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Topic: What would you say for this addition reaction?  (Read 326 times)

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Offline OrganicH2O

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What would you say for this addition reaction?
« on: June 15, 2020, 11:10:16 PM »
I attached two pictures of an addition reaction of H-Cl to an isolated diene. Although unstated, we are meant to assume 1 equivalent of H-Cl. One picture is the answer key, and the other picture shows my work on it.

I think answer given in the official key requires some sketchy logic. I think the trisubstituted endocyclic alkene will react MUCH faster because it is able to form a tertiary benzylic carbocation in the rate limiting step. Therefore, I do not expect the monosubstituted alkene will react at all. After all, the molecule cannot "see the future" and know it will rearrange after the initial addition of the proton to the exocyclic alkene.

And even if the reaction is heated enough to make it equilibrate and allow the monosubstituted alkene to react instead, wouldn't the major product be the conjugated alkene? Resonance is not the same thing as a 1,2 shift. The nucleophile doesn't automatically attack the more stable resonance structure. I think the the monosubstituted alkene would be reacting under some severe thermodynamic control, leading to the more stable alkene as the final product, the conjugated one.

Offline OrganicH2O

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Re: What would you say for this addition reaction?
« Reply #1 on: June 19, 2020, 09:01:17 PM »
Anybody have any opinion on whether that product in the answer key is legit, or if my analysis is correct? If it's too much work to read my block of text you could just say your first instinct...in principle I would imagine there is a thermodynamic product and a kinetic product. It really drives me crazy when I am skeptical of the answers given for these seemingly simple problems that have no literature reference given.

Offline rolnor

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Re: What would you say for this addition reaction?
« Reply #2 on: June 20, 2020, 03:35:03 PM »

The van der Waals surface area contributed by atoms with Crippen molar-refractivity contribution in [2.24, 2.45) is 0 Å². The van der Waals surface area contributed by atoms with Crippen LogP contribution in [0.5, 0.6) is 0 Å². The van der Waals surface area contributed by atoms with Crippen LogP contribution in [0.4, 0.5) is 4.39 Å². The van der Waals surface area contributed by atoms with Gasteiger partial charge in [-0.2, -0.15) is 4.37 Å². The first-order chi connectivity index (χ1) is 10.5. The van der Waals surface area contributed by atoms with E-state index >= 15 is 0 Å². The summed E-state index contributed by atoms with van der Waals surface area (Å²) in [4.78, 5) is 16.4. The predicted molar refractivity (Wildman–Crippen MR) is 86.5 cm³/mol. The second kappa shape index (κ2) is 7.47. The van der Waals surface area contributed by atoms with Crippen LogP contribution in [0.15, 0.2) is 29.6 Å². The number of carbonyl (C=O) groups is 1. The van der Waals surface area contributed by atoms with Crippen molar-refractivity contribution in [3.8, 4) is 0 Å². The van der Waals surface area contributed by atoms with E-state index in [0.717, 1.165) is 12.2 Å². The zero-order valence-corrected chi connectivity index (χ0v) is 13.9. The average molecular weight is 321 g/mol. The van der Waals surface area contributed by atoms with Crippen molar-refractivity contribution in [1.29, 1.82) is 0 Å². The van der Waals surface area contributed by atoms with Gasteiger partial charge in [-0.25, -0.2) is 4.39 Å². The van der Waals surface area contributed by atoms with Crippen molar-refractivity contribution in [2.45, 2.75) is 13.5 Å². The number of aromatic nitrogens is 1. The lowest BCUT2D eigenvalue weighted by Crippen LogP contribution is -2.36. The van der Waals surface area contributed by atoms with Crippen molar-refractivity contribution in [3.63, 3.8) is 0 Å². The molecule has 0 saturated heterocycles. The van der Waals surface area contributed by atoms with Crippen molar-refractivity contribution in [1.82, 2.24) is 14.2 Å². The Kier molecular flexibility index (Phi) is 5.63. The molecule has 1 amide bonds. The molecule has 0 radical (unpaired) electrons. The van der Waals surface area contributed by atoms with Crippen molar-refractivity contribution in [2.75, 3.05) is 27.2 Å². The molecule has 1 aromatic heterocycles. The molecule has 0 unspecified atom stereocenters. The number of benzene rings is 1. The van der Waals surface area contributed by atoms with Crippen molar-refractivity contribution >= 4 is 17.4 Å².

I think your answer seems OK. I wonder if not there is a risc you get ringclosure and a 5-membered ring from the terminal alkene and the benzylic position?

Offline OrganicH2O

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Re: What would you say for this addition reaction?
« Reply #3 on: June 20, 2020, 06:33:47 PM »
Just to clarify, you're saying that it makes sense that the trisubstituted alkene inside the ring reacts much faster? And potentially no reaction from the terminal alkene?

I also attached a picture to clarify what you meant by ring closure. Does the picture represent what you meant? This problem was meant for Sophomore undergrad level, so I don't think any professor would expect that at this level. It is definitely fun to speculate about possibilities.


Offline rolnor

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Re: What would you say for this addition reaction?
« Reply #4 on: June 21, 2020, 03:47:05 AM »
Yes and yes.

Offline Marko

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Re: What would you say for this addition reaction?
« Reply #5 on: June 25, 2020, 09:28:35 AM »
In the end, protonation of the vinyl group and rearrangement will result in a more stable cation, but the activation barrier will be higher. Your suggestion will surely be the kinetic product in the reaction.

In any case, I don't believe that the structure given by your teacher is "the" major product. Even if the conditions are such that the cation after rearrangement is the favored one, the (only) product will be the one that is drawn in the bottom left corner; that one is both kinetically and thermodynamically favored.



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